6. Newark News, November 28, 1905. The East Orange elementary schools at the time had an eight-year program divided into two parts of four grades each, primary and grammar. Few East Orange Negroes of that period even completed an eight-year elementary school education, and the number in the high school seldom reached as high as five. Public School Report … 1899–1900, p. 27; Annual School Report … 1903–1904, p. 26.

7. Public School Report of East Orange, 1899–1900, loc. cit.

8. Board of Education of East Orange, Minutes, April 10, June 10, 1899. (Hereafter cited as Board Minutes.)

9. Ibid., April 10, 1899; Newark News, October 7, 1899. See also Newark News, December 5, 1905; Gazette (East Orange), December 7, 1905. (Hereafter cited as Gazette.)

10. Newark News, October 21, 1899.

11. Board Minutes, July 10, 1899; Washington, D.C. Bee, September 23, 1899. On early protests, see also Newark News, September 27, 1899.

12. Gazette, September 28, 1899; Newark News, October 8, 1899.

13. Newark News, September 27 and 28, 1899; Gazette, September 28, 1899.

14. Newark News, September 27 and 28, 1899.

15. Ibid., October 11 and 26, 1899.

16. Ibid., October 7, 1899.

17. Ibid., October 26, 1899.

18. Her name does not appear on the list of teachers given in Board Minutes, April 9, 1900.

19. Board Minutes, May 9, 1900.

20. Newark News, November 21, 1905.

21. Ibid., November 16, 21, December 7, 11, 1905. For rise in number of children at Eastland and Ashland, see table in Note 5 above.

22. Newark News, November 16 and 21, 1905.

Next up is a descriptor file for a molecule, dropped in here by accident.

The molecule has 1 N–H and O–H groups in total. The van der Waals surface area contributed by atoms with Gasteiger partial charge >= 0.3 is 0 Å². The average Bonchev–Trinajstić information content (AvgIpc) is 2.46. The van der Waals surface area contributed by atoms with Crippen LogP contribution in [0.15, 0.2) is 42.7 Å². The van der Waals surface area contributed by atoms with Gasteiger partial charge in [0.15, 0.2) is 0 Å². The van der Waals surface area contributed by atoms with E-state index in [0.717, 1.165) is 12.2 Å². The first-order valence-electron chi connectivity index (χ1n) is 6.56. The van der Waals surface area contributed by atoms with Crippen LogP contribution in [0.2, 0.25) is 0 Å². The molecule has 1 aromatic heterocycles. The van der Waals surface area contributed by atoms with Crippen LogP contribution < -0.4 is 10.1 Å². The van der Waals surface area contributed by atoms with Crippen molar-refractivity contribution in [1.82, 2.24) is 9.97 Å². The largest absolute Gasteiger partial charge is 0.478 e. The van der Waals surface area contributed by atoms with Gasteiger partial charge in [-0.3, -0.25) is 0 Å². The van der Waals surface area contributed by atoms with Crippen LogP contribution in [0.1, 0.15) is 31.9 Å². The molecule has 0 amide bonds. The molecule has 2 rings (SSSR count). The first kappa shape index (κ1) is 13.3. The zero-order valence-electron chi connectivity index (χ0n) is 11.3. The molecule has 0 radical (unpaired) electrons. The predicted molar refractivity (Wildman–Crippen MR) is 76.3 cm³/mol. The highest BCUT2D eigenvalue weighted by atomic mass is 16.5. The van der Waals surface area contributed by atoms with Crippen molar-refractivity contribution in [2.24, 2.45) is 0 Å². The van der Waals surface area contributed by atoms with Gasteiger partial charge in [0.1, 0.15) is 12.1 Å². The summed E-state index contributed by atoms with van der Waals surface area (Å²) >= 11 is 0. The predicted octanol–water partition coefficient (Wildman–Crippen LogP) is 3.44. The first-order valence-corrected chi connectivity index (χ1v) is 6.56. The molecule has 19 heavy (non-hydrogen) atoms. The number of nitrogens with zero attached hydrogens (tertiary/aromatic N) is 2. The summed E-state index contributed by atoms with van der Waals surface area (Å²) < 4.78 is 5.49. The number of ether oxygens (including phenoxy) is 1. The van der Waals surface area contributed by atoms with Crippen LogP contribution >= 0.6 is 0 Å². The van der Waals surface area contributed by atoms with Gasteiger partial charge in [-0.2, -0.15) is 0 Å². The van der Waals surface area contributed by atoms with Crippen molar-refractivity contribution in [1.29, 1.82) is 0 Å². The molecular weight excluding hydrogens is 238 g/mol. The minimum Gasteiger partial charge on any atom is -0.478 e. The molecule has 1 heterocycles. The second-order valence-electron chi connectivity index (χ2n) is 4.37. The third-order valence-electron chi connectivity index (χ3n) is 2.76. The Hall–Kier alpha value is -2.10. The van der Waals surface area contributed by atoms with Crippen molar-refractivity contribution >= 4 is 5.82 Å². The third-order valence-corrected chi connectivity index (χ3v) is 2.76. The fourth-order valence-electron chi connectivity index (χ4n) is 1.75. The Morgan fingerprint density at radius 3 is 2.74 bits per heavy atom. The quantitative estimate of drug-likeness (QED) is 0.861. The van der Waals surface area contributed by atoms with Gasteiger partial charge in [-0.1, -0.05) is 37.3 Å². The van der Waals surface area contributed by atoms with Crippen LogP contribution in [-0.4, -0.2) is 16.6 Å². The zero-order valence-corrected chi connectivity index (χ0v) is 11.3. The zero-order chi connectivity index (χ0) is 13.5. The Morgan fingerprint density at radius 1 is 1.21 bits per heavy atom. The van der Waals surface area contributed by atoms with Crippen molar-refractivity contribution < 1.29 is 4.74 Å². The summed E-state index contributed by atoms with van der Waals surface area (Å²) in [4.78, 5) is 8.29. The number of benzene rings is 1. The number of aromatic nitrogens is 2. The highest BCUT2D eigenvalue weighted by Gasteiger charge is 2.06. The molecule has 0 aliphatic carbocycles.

23. Ibid., November 21, 1905.

24. Ibid., November 18, 1905.

25. Ibid., November 28, 1905; Board Minutes, November 27, 1905.

26. Newark News, December 5, 1905; see also Board Minutes, December 4, 1905.

27. Newark News, December 6, 1905.

28. Ibid., November 20, 1905; see also New York Age, November 30, 1905.

29. Newark News, November 25, 1905.

30. Ibid., December 6, 1905; see also Baltimore, Md., Afro-American, December 23, 1905. On Fort, Justice of the State Supreme Court 1900–1907, and Governor, 1908–1911, see Who Was Who in America, I (Chicago, 1942), 415.

31. Baltimore Afro-American, December 23, 1905.

32. Newark News, December 7, 1905.

33. Ibid., December 8 and 11, 1905; Gazette, December 14, 1905.

34. Newark News, December 9 and 13, 1905.

35. Ibid., December 23 and 27, 1905.

36. Ibid., January 3, 1906; Gazette, January 4, 1906.

37. Newark News, January 3, 1906; Gazette, January 4, 1906. For formal organization of the Protective Association, see Newark News, December 13, 1905.

38. Gazette, January 4, 1906; Newark News, January 10, 1906.

39. Newark News, December 12, 1905; Gazette, January 4, 1906; Newark News, January 3, 1906.

40. Acts of the One Hundred and Fifth Legislature of the State of New Jersey (Gloucester, N.J., 1881), p. 186; Acts of the Second Special Session of the One Hundred and Twenty-Seventh Legislature of the State of New Jersey (Trenton, 1903), p. 48; State, ex. rel. Jeremiah H. Pierce v. The Union District School Trustees, New Jersey Law Reports, XLVI (1884), 76-79.

41. Newark News, January 10 and 17, 1906.

42. Ibid., December 29, 1905, February 9, September 10, 1906.

43. Gazette, February 1, 1906; Newark News, March 29, 1906.

44. Board Minutes, January 22, 1906; Gazette, January 25, 1906.

45. Newark News, February 12, 1906; see also Board Minutes, February 10, 1906.

46. Gazette, February 15, 1906.

47. Board Minutes, February 17, 1906.

48. Newark News, March 23, 1906.

49. Ibid., March 27 and 29, 1906.

50. Board Minutes, March 26, April 9, 1906; Newark News, March 29, September 10, 1906; Gazette, September 13, 1906.